Getting There: Follow google maps directions to the coordinates below. Once you reach Highway 20, drive until you see milepost 77 and turn right onto the dirt road. This will take you to the Knappers Campsite among many other great spots to pull over and set up camp! The main roads are dirt, but they can be driven on without four wheel drive if they are dry. If it has been raining, they could be muddy and you may need a four wheel drive vehicle. The side roads, which lead to some cool deposits, would be best with a 4 wheel drive car, or at least a car with high clearance. You can always hike to the spots as well!
Crack in the Ground, or more accurately, volcanic fissure in the ground, resembles a slot canyon - Pacific Northwest style. A pair of igneous cliffs covered in moss stretch up to 70 feet tall from the fissure's bottom, separated by only arm's width in some sections. Birds sail up and down its length, occasionally tending to their nests in its walls. The bottom of the crack, sometimes up to 20 degrees cooler than the surface, can keep ice frozen in the spring.
Water movement in aquifers is highly dependent of the permeability of the aquifer material. Permeable material contains interconnected cracks or spaces that are both numerous enough and large enough to allow water to move freely. In some permeable materials groundwater may move several meters in a day; in other places, it moves only a few centimeters in a century. Groundwater moves very slowly through relatively impermeable materials such as clay and shale. (Source: Environment Canada)
This map shows the liquefaction hazard in the communities of Alameda, Berkeley, Emeryville, Oakland, and Piedmont for a magnitude 7.1 earthquake on the Hayward fault. The map predicts the approximate percentage of each designated area that will liquefy and show surface manifestations of liquefaction such as sand boils and ground cracking. Liquefaction is a phenomenon that is caused by earthquake shaking. Wet sand can become liquid-like when strongly shaken. The liquefied sand may flow and the ground may crack and move causing damage to surface structures and underground utilities. The map depicts the hazard at a regional scale and should not be used for site-specific design and consideration. Subsurface conditions can vary abruptly and borings are required to address the hazard at a given location.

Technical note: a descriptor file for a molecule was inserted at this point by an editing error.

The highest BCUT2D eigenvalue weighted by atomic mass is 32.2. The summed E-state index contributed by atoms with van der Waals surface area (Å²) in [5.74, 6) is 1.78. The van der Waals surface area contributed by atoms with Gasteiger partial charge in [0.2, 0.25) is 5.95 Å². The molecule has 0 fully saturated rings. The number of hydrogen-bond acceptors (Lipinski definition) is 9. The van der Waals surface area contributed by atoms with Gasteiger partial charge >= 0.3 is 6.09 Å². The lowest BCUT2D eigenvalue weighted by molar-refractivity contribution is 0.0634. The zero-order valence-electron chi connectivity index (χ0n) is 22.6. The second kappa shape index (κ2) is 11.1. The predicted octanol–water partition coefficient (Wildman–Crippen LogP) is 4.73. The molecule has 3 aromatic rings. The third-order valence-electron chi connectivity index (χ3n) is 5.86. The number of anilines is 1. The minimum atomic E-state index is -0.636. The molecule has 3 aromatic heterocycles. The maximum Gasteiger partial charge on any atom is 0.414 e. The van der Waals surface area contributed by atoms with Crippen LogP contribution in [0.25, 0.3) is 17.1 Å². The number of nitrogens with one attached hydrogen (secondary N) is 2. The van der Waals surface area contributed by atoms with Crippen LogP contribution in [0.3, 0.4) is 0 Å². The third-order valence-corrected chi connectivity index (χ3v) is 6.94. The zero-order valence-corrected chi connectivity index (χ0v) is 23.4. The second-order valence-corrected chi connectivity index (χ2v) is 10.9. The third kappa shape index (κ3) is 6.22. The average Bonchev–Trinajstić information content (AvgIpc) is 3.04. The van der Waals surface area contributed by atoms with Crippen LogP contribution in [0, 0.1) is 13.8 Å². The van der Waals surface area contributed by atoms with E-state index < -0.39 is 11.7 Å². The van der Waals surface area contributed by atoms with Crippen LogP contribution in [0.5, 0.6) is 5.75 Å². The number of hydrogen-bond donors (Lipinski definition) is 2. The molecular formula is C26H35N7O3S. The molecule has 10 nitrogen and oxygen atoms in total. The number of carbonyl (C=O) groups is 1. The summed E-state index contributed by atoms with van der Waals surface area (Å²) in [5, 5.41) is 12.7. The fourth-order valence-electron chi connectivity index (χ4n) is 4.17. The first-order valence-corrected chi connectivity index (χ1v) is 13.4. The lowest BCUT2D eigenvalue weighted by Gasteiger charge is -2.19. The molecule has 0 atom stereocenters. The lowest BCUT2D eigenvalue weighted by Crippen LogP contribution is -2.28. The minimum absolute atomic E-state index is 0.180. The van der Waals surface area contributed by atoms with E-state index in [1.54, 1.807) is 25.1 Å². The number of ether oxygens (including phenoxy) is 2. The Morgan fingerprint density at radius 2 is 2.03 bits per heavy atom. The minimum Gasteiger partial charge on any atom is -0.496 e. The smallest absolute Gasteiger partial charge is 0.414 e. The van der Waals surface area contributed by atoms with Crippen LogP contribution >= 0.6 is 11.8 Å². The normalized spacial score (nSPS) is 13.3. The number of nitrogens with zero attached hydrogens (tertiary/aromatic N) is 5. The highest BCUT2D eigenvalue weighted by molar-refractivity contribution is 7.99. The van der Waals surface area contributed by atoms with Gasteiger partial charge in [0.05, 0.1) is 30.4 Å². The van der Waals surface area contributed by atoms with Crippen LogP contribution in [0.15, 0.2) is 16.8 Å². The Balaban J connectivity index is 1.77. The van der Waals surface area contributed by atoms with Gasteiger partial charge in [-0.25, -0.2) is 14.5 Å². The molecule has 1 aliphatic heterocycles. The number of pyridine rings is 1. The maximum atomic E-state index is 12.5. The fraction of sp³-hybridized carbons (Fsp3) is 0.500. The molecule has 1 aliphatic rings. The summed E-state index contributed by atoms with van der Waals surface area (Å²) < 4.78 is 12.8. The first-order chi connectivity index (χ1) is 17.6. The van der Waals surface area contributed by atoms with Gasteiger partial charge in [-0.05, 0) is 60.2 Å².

It is difficult to visualize water underground. Some people believe that ground water collects in underground lakes or flows in underground rivers. In fact, ground water is simply the subsurface water that fully saturates pores or cracks in soils and rocks. Ground water is replenished by precipitation and, depending on the local climate and geology, is unevenly distributed in both quantity and quality. When rain falls or snow melts, some of the water evaporates, some is transpired by plants, some flows overland and collects in streams, and some infiltrates into the pores or cracks of the soil and rocks. The first water that enters the soil replaces water that has been evaporated or used by plants during a preceding dry period. Between the land surface and the aquifer water is a zone that hydrologists call the unsaturated zone. In this unsaturated zone, there usually is at least a little water, mostly in smaller openings of the soil and rock; the larger openings usually contain air instead of water. After a significant rain, the zone may be almost saturated; after a long dry spell, it may be almost dry. Some water is held in the unsaturated zone by molecular attraction, and it will not flow toward or enter a well. Similar forces hold enough water in a wet towel to make it feel damp after it has stopped dripping.
Aquifers can be replenished artificially. For example, large volumes of ground water used for air conditioning are returned to aquifers through recharge wells on Long Island, New York. Aquifers may be artificially recharged in two main ways: One way is to spread water over the land in pits, furrows, or ditches, or to erect small dams in stream channels to detain and deflect surface runoff, thereby allowing it to infiltrate to the aquifer; the other way is to construct recharge wells and inject water directly into an aquifer as shown on page 10. The latter is a more expensive method but may be justified where the spreading method is not feasible. Although some artificial-recharge projects have been successful, others have been disappointments; there is still much to be learned about different ground-water environments and their receptivity to artificial-recharge practices. A well, in simple concept, may be regarded as nothing more than an extra large pore in the rock. A well dug or drilled into saturated rocks will fill with water approximately to the level of the water table. If water is pumped from a well, gravity will force water to move from the saturated rocks into the well to replace the pumped water. This leads to the question: Will water be forced in fast enough under a pumping stress to assure a continuing water supply? Some rock, such as clay or solid granite, may have only a few hairline cracks through which water can move. Obviously, such rocks transmit only small quantities of water and are poor aquifers. By comparison, rocks such as fractured sandstones and cavernous limestone have large connected openings that permit water to move more freely; such rocks transmit larger quantities of water and are good aquifers. The amounts of water that an aquifer will yield to a well may range from a few hundred gallons a day to as much as several million gallons a day.